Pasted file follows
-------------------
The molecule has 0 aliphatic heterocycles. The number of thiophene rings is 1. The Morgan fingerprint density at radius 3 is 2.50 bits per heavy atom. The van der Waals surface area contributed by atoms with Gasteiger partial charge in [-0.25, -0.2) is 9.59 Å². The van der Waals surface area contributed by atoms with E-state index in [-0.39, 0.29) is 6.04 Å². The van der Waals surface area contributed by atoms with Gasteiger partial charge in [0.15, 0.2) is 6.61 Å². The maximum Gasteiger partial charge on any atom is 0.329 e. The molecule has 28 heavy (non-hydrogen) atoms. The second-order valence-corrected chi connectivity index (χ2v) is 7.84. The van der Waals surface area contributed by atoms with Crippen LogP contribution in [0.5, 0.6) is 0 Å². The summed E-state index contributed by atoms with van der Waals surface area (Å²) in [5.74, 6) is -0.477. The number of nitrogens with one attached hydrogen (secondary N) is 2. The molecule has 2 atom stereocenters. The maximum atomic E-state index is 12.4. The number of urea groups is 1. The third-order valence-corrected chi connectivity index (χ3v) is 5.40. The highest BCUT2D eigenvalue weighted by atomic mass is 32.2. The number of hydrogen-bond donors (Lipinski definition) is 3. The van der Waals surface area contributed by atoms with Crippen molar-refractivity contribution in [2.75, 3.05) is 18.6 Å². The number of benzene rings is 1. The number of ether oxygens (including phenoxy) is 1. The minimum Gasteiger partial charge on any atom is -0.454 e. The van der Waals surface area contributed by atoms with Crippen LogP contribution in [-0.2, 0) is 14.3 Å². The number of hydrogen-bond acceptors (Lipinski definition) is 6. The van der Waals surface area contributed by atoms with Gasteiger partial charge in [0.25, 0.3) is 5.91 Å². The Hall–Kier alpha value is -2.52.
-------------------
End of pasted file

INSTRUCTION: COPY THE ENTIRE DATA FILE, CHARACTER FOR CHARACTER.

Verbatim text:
The molecule has 0 aliphatic heterocycles. The number of thiophene rings is 1. The Morgan fingerprint density at radius 3 is 2.50 bits per heavy atom. The van der Waals surface area contributed by atoms with Gasteiger partial charge in [-0.25, -0.2) is 9.59 Å². The van der Waals surface area contributed by atoms with E-state index in [-0.39, 0.29) is 6.04 Å². The van der Waals surface area contributed by atoms with Gasteiger partial charge in [0.15, 0.2) is 6.61 Å². The maximum Gasteiger partial charge on any atom is 0.329 e. The molecule has 28 heavy (non-hydrogen) atoms. The second-order valence-corrected chi connectivity index (χ2v) is 7.84. The van der Waals surface area contributed by atoms with Crippen LogP contribution in [0.5, 0.6) is 0 Å². The summed E-state index contributed by atoms with van der Waals surface area (Å²) in [5.74, 6) is -0.477. The number of nitrogens with one attached hydrogen (secondary N) is 2. The molecule has 2 atom stereocenters. The maximum atomic E-state index is 12.4. The number of urea groups is 1. The third-order valence-corrected chi connectivity index (χ3v) is 5.40. The highest BCUT2D eigenvalue weighted by atomic mass is 32.2. The number of hydrogen-bond donors (Lipinski definition) is 3. The van der Waals surface area contributed by atoms with Crippen molar-refractivity contribution in [2.75, 3.05) is 18.6 Å². The number of benzene rings is 1. The number of ether oxygens (including phenoxy) is 1. The minimum Gasteiger partial charge on any atom is -0.454 e. The van der Waals surface area contributed by atoms with Crippen LogP contribution in [-0.2, 0) is 14.3 Å². The number of hydrogen-bond acceptors (Lipinski definition) is 6. The van der Waals surface area contributed by atoms with Gasteiger partial charge in [0.25, 0.3) is 5.91 Å². The Hall–Kier alpha value is -2.52.